This past Friday, new documents released by the news leak site WikiLeaks revealed that in 2009, UN Secretary-General Ban Ki-Moon secretly worked with Israel to undermine the findings of a UN inquiry into war crimes in Gaza.
In early 2009, the UN Board of Inquiry looked into Israeli strikes on Gaza in December of 2008 and January of 2009. Their inquiry found that,
“Israeli Defense Force (IDF) targeted UN buildings in Gaza Strip in seven of the nine attacks.”
The report also added that Israel had,
“breached the inviolability and immunity of UN premises”.
The inquiry recommended that an impartial probe be launched to investigate the bombing of the UN facilities. But for some reason, this suggestion was never presented to the United Nations Security Council. Now it would seem we know why.
Following the UN inquiry, Ban Ki-Moon met and spoke with U.S. National Security Advisor Susan Rice on a number of occasions.
In their first meeting, Rice strongly urged the UN Secretary-General not to include the inquiry’s recommendations in the final report summary. However, Ban informed her that he couldn’t alter the report or its recommendations since the UN Board of Inquiry was an independent body.
But while Ban Ki-Moon couldn’t actually alter the inquiry report, he did get to write a cover letter to go along with it. So, in their second meeting, Rice urged him to,
“…make clear in his cover letter when he transmits the summary to the Security Council that those recommendations exceeded the scope of the terms of reference and no further action is needed”
Ban told Rice that his staff was,
“working with an Israeli delegation on the text of the cover letter”.
After the letter was finalized, Ban called Rice to tell her that he believed they had drafted a “satisfactory cover letter”. In this cover letter, Ban asked members of the UN Security Council to,
“not to take into account the report submitted by the UN Board of Inquiry that accused Israel of targeting UN buildings in Gaza in December 2008 and January 2009.”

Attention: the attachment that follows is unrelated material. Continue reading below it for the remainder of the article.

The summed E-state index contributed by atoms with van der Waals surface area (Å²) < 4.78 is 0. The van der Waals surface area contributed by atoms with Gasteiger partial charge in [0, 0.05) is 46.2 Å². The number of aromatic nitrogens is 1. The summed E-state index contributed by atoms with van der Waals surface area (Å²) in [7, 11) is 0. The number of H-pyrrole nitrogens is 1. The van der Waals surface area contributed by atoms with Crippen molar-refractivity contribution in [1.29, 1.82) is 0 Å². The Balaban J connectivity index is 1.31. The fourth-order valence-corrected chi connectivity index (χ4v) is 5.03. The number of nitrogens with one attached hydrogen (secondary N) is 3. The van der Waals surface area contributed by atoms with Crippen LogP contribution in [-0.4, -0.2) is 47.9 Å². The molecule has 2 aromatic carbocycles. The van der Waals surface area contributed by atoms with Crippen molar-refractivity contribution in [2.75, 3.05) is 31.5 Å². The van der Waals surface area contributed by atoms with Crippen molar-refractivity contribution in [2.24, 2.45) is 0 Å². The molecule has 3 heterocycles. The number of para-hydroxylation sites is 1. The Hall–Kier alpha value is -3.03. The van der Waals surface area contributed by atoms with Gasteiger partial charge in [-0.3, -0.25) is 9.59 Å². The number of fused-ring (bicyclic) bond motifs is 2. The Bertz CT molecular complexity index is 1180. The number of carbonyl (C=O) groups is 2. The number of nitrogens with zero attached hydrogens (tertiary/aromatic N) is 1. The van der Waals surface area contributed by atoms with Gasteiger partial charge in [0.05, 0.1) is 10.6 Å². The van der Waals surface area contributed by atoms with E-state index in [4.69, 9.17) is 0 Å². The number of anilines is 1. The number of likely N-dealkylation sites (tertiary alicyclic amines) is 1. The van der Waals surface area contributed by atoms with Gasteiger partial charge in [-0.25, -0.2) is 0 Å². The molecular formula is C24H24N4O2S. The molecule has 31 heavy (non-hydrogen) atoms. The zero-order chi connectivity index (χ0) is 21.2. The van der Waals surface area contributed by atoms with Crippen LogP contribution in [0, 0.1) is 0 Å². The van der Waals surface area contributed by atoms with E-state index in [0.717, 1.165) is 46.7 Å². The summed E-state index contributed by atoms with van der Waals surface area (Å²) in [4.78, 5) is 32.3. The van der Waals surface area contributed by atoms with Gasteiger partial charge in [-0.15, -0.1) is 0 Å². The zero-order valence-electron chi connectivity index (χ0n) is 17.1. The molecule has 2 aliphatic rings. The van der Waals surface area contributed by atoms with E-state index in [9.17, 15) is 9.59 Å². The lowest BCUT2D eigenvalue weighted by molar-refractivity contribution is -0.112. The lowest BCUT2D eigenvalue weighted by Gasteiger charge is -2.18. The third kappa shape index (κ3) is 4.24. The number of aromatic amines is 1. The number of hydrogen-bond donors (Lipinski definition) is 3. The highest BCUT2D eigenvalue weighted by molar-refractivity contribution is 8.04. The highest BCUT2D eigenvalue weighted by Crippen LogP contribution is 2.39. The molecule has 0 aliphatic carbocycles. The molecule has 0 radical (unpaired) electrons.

At the end of their conversation, Rice thanked Ban for his, “exceptional efforts on such a sensitive issue.”
Check out the full transcripts of the leaked documents from WikiLeaks here.
I often hear people saying that there are not enough resources for everyone on the planet, arguing that poverty and inequality are a natural result of scarcity (the idea there’s not enough resources to go around).
But these people fail to consider one extremely important yet rarely-discussed issue:
Food wastage is a HUGE problem in the developed world.
The World Food Organization (WFO) is the international food assistance branch of the United Nations. It is the world’s largest humanitarian organization and works to address hunger around the world.
According to the WFO, around one third of all the food produced worldwide is “lost or wasted” while it’s still fit for human consumption.
A group of 63 French Members of Parliament saw this problem as an opportunity. In late July, they proposed a new law forcing large supermarkets (those with 1,000 square metres/10,800 sq ft or moreof floor space) to donate their, “unsold but still consumable food products” to charity.
The proposal follows a number of moves in Europe to cut back on food waste. Earlier this year, the European Union proposed a scrapping of the “best if used by” labels on foods that have long shelf-lives, such as coffee, rice, dry pasta, hard cheeses, jams and pickles.
Then in May, Belgium passed a law similar to the one that France is now proposing.